Susan grabbed the flashlight and scrambled to her feet. The darkness of the room pressed in on her, weighted with threat, the silence in the downstairs smothering her voice. She shined the flashlight toward the stairway, heading that way, and yelled, “Boys, can you see the light from the flashlight?”

She flicked the light around the room, and seeing nobody, she yelled again, with less panic this time, “Nothing to be afraid of, Billy. I’m sorry I scared you. You and Simon come on downstairs right now.” She shined the light on the stairway steps, fear crawling up her spine from the darkness behind her.



About the Author


Gary Guinn was a liberal professor at a conservative college. The idea for this book came from actual events early in his teaching career. He lives in the southern Ozark Mountains with his wife, Mary Ann, and their two dogs. He loves to read, write, walk, travel, and brew beer (and of course drink it). His short fiction has been published in literary magazines and anthologies. Sacrificial Lam is his second novel.



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Going Down in Flames (Going Down in Flames #1)



Going Down in Flames (Going Down in Flames #1) 

 












Kindle Edition, 412 pages
Published June 30th 2014 by Entangled: Teen



Going down in flames is a teen read about a girl who discovers she is a Shifter-Dragon. Bryn is on her way home from school when she notices someone following her. Her eyes are open to new possibilities. Her family are outcasts but that doesn't mean she won't be sucked into the shifter world. All dragons have to attend a special school to help them develop their talents.

Dragon-shifters live by the rules of the Directorate. They get the job they are influenced to study. They marry a dragon of the same breed and stature. Bryn is the exception to the rule. Her parents ran away together. She is both a blue and red dragon. She has abilities she shouldn't. Bryn isn't going to have an easy ride. People are mean and she doesn't fit. With the help of some friends, she has to find her place. Dragons are known to have tempers and this makes a fiery read. The story fits perfectly for the teen audience.

This book is the start of a series. It's a complete story but will leave you with questions. Luckily there are another 4 books to sink your teeth into. Book 5- Burning Bright is due out on 4th June 2018.

*I received an ARC in exchange for an honest review.

Friday, 18 May 2018

Return of the Convict #Blitz


Return of the Convict

by
Science Fiction
Date Published:  February 2016

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It's 2143. In the aftermath of wars, plagues and environmental breakdown, there's growing hope. Thanks to extensive brain implants, space cadet Dom enjoys a perfect memory. He and girlfriend Astra practice telepathy and attain new heights.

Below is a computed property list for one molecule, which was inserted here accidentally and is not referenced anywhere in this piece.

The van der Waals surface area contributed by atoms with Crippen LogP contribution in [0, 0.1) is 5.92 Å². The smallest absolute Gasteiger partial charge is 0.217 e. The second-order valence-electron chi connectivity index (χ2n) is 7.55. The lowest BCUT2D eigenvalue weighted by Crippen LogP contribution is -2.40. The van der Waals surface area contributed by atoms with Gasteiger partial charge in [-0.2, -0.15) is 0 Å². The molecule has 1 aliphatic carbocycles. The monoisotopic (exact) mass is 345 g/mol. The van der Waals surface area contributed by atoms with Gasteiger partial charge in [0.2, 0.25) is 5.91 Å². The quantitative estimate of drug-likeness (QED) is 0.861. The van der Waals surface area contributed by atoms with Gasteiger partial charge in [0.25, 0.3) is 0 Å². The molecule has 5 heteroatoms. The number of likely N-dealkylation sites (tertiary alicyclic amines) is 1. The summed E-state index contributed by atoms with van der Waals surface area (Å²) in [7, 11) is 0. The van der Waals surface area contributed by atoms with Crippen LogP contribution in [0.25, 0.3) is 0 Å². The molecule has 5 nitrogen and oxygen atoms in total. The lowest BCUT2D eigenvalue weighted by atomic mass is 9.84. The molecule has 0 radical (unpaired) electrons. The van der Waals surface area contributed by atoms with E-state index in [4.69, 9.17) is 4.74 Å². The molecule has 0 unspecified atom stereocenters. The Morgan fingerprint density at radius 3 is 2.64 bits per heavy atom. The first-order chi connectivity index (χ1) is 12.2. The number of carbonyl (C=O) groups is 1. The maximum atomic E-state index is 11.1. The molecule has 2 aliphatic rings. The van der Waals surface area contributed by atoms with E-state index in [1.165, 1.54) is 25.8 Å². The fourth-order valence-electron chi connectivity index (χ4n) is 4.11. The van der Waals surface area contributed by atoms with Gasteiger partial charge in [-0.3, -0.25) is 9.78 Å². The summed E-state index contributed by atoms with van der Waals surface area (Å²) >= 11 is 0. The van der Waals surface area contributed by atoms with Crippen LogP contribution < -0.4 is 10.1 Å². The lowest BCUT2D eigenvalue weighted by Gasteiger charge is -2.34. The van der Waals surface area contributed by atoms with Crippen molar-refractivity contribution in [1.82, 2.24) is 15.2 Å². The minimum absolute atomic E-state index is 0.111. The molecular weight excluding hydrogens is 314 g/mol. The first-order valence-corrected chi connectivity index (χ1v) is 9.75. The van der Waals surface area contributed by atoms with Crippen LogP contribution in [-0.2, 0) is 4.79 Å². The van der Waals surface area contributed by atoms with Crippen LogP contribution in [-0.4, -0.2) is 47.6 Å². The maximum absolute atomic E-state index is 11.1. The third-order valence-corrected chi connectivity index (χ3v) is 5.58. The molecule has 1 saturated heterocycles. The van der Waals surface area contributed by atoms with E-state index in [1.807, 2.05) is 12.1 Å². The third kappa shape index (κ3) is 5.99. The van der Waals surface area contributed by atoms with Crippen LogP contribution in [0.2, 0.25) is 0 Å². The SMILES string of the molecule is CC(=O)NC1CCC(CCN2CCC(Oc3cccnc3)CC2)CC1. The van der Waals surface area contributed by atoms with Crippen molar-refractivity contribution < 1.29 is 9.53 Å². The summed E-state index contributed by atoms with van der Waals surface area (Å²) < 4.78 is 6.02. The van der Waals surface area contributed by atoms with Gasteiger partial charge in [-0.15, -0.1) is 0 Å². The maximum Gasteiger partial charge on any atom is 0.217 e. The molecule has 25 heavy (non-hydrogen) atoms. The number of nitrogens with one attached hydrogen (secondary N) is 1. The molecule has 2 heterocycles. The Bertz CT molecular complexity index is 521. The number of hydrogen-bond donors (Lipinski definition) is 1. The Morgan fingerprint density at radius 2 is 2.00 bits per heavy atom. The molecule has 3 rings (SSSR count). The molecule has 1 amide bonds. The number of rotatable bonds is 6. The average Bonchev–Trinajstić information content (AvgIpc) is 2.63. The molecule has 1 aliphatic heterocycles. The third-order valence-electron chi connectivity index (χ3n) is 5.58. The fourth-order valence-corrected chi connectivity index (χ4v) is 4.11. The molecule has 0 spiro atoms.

Lucas, Dom's benefactor and parent clone, is a diseased convict now returned from Martian exile. Dom's brain implants offer Lucas the chance for a life-saving mind merger, and he intends to make that happen.



Praise for Return of the Convict:

"a crackling, well-told story...exciting, thought-provoking."--Kirkus Reviews (starred review)

"The novel is in turn thrilling and thought-provoking, and has the makings of a powerful sci-fi franchise."--Foreword Reviews (Clarion Review, 5 stars)

"captivating, relentlessly paced...this novel should more than satisfy anyone who enjoys cerebral sci-fi."--Blueink Review (starred review)



Excerpt

Dec. 16, 2143



There were forty-five of us transports crammed into the space bus, and even though everyone was sedated, the two and a half day trip was arduous.

              After we docked there was a slight shaking. Our capsule shot backward, and stopped. With a hissing of air, the door slid open. “Welcome to Mir,” a man’s voice said. “Everybody out.”

              The artificial gravity here was less than the moon’s; I got up without much difficulty. Two uniformed guards checked us off as we came out. “You’re Dominic Tessier,” one said crisply, when she touched my ID tag with a scanner.

                My legs uncertain, I stepped onto a moving sidewalk that took us through a tunnel. In a few minutes the passageway curved, and the main terminus area of the space station came into view. I held tight to the railing and stared. The people here arrived and departed from all over the solar system: personnel from the space ships, businessmen, and new-world workers. Some, while roughly dressed, had a special swagger. I thought they might be prospectors. Then a group of T-men walked through in unisex suits and skull caps. Although silent, their expressions and gestures showed communication. Thanks to their brain implants, they were telepathic.